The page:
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Friday, September 12,2008

Winter pastures good bet despite high seed costs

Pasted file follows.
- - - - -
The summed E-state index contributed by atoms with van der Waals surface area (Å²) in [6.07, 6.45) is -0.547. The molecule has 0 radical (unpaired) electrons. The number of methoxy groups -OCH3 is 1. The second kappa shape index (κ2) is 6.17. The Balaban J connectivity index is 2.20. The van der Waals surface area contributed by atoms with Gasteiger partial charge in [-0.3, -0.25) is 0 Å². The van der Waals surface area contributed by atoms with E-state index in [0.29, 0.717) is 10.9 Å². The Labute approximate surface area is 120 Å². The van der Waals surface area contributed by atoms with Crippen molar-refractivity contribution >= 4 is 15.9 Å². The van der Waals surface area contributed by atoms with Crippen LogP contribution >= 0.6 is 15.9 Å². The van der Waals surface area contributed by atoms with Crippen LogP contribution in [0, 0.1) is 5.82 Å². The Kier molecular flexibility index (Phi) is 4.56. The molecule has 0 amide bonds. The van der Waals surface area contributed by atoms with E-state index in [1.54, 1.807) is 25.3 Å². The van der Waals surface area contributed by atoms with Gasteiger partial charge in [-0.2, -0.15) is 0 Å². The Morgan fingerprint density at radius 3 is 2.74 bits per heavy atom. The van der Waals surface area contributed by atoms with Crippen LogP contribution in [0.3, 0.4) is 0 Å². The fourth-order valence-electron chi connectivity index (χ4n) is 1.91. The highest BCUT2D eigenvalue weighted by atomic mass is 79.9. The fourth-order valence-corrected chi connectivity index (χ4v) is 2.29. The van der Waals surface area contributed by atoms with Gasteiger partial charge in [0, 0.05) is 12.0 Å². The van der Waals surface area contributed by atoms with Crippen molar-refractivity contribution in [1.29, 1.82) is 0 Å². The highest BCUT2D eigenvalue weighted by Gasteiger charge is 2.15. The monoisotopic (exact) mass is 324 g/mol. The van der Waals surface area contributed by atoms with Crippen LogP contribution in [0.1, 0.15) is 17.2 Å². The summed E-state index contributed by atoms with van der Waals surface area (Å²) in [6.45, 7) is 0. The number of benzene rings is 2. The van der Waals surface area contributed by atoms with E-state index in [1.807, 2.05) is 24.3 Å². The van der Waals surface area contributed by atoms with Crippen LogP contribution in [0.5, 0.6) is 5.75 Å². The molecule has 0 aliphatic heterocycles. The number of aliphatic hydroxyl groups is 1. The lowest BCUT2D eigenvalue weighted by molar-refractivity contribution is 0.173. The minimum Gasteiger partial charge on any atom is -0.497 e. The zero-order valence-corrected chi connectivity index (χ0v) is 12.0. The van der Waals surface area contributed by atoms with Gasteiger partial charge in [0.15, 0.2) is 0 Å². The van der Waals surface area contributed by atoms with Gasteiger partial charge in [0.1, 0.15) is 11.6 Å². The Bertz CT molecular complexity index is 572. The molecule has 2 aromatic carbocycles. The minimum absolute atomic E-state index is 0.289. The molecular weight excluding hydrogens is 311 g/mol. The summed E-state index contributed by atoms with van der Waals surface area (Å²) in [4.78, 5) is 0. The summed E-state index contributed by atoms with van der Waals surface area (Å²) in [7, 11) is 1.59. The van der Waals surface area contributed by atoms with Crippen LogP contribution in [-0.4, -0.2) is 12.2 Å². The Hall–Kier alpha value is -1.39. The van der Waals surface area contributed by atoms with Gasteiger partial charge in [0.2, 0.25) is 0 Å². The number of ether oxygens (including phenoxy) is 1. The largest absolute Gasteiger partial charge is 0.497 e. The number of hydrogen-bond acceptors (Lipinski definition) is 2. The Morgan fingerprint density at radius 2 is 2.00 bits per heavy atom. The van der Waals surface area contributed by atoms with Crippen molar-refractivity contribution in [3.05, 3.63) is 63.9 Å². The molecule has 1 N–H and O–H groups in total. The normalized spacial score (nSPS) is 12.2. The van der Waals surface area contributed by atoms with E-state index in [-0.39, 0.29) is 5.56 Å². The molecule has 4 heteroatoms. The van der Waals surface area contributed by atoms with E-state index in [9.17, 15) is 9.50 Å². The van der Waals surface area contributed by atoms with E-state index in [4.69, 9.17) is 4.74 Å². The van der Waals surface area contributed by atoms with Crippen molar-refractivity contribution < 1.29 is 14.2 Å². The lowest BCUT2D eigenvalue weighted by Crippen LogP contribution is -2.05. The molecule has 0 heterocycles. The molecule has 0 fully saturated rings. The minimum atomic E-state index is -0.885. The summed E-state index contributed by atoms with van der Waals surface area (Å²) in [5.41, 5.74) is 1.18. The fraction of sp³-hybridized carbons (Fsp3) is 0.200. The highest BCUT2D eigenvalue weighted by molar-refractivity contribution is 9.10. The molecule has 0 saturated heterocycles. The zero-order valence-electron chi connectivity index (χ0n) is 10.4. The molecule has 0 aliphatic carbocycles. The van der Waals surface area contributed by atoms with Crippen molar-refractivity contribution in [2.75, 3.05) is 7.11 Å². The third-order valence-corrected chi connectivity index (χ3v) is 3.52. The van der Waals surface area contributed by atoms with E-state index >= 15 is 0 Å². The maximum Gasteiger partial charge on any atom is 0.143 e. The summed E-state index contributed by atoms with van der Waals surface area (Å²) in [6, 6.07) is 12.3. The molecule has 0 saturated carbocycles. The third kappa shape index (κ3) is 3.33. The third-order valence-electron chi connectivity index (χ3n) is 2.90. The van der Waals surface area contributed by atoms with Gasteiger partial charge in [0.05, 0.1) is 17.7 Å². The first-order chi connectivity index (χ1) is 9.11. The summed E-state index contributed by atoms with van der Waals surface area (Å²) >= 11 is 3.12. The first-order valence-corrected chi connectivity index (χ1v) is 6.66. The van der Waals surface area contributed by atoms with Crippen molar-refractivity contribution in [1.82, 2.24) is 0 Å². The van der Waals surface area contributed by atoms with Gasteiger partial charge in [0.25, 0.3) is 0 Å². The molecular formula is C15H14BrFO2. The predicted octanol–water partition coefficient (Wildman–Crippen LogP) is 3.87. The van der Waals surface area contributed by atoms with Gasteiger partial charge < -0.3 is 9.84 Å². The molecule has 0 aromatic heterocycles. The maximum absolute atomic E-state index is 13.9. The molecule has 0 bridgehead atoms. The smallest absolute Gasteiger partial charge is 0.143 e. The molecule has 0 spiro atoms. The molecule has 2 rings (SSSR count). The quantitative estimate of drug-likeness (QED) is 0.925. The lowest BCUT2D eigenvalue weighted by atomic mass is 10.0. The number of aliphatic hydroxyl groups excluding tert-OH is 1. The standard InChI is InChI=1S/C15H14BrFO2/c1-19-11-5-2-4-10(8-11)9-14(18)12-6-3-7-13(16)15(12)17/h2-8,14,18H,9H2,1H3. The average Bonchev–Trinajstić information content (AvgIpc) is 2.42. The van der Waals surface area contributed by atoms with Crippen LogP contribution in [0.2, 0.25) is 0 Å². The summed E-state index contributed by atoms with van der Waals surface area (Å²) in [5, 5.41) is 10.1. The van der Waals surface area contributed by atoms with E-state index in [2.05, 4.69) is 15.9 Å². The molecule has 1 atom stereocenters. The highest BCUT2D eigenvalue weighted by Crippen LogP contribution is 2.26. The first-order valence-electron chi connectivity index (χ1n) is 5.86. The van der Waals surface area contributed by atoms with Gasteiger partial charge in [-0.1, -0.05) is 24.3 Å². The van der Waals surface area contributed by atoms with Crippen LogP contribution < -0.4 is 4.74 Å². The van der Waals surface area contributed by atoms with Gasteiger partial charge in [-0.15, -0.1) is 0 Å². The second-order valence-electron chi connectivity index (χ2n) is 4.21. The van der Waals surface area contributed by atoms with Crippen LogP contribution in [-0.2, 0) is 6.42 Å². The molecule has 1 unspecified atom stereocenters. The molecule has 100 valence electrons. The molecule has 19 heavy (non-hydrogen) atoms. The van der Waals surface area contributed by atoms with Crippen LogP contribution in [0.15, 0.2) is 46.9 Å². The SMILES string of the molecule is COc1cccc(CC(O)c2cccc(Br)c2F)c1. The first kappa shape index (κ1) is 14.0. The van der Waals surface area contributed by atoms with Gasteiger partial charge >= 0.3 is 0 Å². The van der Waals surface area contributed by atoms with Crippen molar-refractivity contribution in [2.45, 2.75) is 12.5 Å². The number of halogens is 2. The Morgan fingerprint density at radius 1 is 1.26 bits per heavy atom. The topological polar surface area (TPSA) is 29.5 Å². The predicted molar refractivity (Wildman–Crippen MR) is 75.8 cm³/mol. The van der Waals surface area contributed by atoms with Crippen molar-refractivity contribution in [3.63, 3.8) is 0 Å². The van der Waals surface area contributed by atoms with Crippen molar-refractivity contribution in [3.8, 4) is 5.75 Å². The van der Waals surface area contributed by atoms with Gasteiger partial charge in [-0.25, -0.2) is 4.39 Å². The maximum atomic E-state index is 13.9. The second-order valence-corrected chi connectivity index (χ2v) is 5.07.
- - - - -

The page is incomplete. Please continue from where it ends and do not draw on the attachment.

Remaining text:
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Along with driving up the costs of inputs such as nitrogen fertilizer, high fuel prices are raising the cost of seed for ryegrass and other small grains, according to a Texas AgriLife Research scientist. Ryegrass seed, which is used in winter pastures, will probably be about $60 per cwt. this year, said Dr. Lloyd Nelson, AgriLife Research small grains breeder. "That’s up about $10 a cwt. compared to last year," he said. "I’m talking about premium varieties." Though based in east Texas, Nelson has the seed of his varietaies grown in the Willamette Valley of northwest Oregon. Climate and other factors make that region ideal for growing seed crops, Nelson said. "I go to Oregon to the Willamette Valley every year to look at various varieties that I have released ... to make sure that they are being increased and with good care ... so that we know we are having high-quality seed coming back to Texas," he said. Nelson said the most likely cause of the premium seed cost increase is from higher transportation costs. "They are having to ship that either by rail or by semi from Oregon, so that makes it a lot more expensive," he said. "Where they can, they will ship it by train, railroad car, and that’s not too bad because the prices are pretty good there. If they have to ship by semi, then it is probably another $5 or $6 a cwt." Nelson developed and released TAM 90 ryegrass, one of the most widely grown forage varieties in Texas and the South. More recently, he released several turf grasses for home lawns and sports fields: Axcella, Axcella 2 and Panterra. He has also released TAMBO, a forage ryegrass he says will be superior to TAM 90. Despite high seed costs, investing in some sort of winter pasture is still a sound economical venture, particularly for areas where the hay reserves have been depleted this year, said Dr. Ray Smith, AgriLife Research legume breeder also based at the Overton center. But the higher costs of production means producers will have to make some tough choices, he said. As with any agricultural venture, choices are based on managing risk, with the least risky ventures often being the more expensive. For example, there are several alternatives to planting a ryegrass-clover mixture, Smith said. A rye-ryegrass mixture is the least risky because it is easy—in comparison with clover—to get a good stand, Smith said. But the mixture does require high nitrogen rates, and that makes it the most expensive. The next lower risk level is the ryegrass-clover mix. Clover is harder to establish than rye because timing and seed depth are critical for a good stand. As with the rye-ryegrass mix, good stands of both ryegrass and the clover will supply extended grazing in the winter and early spring. Smith did not recommend cutting back on the standard nitrogen rate of 60 pounds per acre when planting ryegrass-clover mixes. If the producer finds the cost of nitrogen prohibitive, he or she should instead just plant a clover by itself. "They’ll lose about 30 days of grazing, but they will offset winter feeding costs, and the clover will provide N (nitrogen) for the warm-season grasses the next summer," he said. One way to offset annual seed costs for clover is to manage some as reseeding stands, Smith said. Doing so entails suspending grazing on clover until it has time to make seed. As an example, crimson clover could be grazed until about April 15 and then remove the cattle for about 30 days to allow seed production. By mid- to late-May, grazing could resume or the mature clover–grass mix could be harvested for hay. The producer will lose 30 days of grazing if he or she chooses this option, Smith said. Another cost-saving measure is to plant only what one would use, Smith said. "I wish we had some easy formula for folks that would help them make these choices," Smith said. "But the truth is, every operation is different, and each producer has different expectations. They’re going to have to make their choices based on how much risk they’re willing to take." — Texas A&M University Ag Extension